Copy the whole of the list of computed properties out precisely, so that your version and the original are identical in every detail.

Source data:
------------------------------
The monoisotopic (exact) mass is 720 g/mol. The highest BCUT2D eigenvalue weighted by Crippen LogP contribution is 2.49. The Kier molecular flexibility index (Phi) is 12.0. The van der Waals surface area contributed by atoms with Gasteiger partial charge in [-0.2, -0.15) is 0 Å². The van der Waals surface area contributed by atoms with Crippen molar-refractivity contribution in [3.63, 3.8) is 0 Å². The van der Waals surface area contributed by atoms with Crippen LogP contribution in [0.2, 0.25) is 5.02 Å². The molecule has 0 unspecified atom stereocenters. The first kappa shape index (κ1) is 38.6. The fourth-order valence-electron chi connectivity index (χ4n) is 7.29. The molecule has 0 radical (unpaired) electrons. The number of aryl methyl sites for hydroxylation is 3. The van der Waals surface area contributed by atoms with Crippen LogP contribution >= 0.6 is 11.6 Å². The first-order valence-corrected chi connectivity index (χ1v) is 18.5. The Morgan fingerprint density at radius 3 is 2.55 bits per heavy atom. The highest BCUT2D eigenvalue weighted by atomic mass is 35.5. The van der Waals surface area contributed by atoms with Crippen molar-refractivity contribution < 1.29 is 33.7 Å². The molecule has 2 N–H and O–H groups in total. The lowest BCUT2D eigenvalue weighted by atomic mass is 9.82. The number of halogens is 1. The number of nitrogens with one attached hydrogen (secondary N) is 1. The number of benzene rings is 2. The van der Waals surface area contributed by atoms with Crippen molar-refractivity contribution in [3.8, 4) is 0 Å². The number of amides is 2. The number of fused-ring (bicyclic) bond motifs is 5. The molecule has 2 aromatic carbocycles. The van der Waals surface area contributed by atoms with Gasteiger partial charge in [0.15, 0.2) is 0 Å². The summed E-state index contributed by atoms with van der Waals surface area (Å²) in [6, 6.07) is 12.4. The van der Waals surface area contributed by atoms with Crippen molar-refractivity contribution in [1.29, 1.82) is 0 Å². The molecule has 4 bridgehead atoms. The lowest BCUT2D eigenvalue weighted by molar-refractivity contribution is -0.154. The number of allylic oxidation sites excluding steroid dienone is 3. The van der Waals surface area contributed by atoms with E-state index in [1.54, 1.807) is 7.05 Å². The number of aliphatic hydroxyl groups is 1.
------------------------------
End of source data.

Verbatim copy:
The monoisotopic (exact) mass is 720 g/mol. The highest BCUT2D eigenvalue weighted by Crippen LogP contribution is 2.49. The Kier molecular flexibility index (Phi) is 12.0. The van der Waals surface area contributed by atoms with Gasteiger partial charge in [-0.2, -0.15) is 0 Å². The van der Waals surface area contributed by atoms with Crippen molar-refractivity contribution in [3.63, 3.8) is 0 Å². The van der Waals surface area contributed by atoms with Crippen LogP contribution in [0.2, 0.25) is 5.02 Å². The molecule has 0 unspecified atom stereocenters. The first kappa shape index (κ1) is 38.6. The fourth-order valence-electron chi connectivity index (χ4n) is 7.29. The molecule has 0 radical (unpaired) electrons. The number of aryl methyl sites for hydroxylation is 3. The van der Waals surface area contributed by atoms with Crippen LogP contribution >= 0.6 is 11.6 Å². The first-order valence-corrected chi connectivity index (χ1v) is 18.5. The Morgan fingerprint density at radius 3 is 2.55 bits per heavy atom. The highest BCUT2D eigenvalue weighted by atomic mass is 35.5. The van der Waals surface area contributed by atoms with Crippen molar-refractivity contribution < 1.29 is 33.7 Å². The molecule has 2 N–H and O–H groups in total. The lowest BCUT2D eigenvalue weighted by atomic mass is 9.82. The number of halogens is 1. The number of nitrogens with one attached hydrogen (secondary N) is 1. The number of benzene rings is 2. The van der Waals surface area contributed by atoms with Crippen molar-refractivity contribution in [3.8, 4) is 0 Å². The number of amides is 2. The number of fused-ring (bicyclic) bond motifs is 5. The molecule has 2 aromatic carbocycles. The van der Waals surface area contributed by atoms with Gasteiger partial charge in [0.15, 0.2) is 0 Å². The summed E-state index contributed by atoms with van der Waals surface area (Å²) in [6, 6.07) is 12.4. The van der Waals surface area contributed by atoms with Crippen molar-refractivity contribution in [1.29, 1.82) is 0 Å². The molecule has 4 bridgehead atoms. The lowest BCUT2D eigenvalue weighted by molar-refractivity contribution is -0.154. The number of allylic oxidation sites excluding steroid dienone is 3. The van der Waals surface area contributed by atoms with E-state index in [1.54, 1.807) is 7.05 Å². The number of aliphatic hydroxyl groups is 1.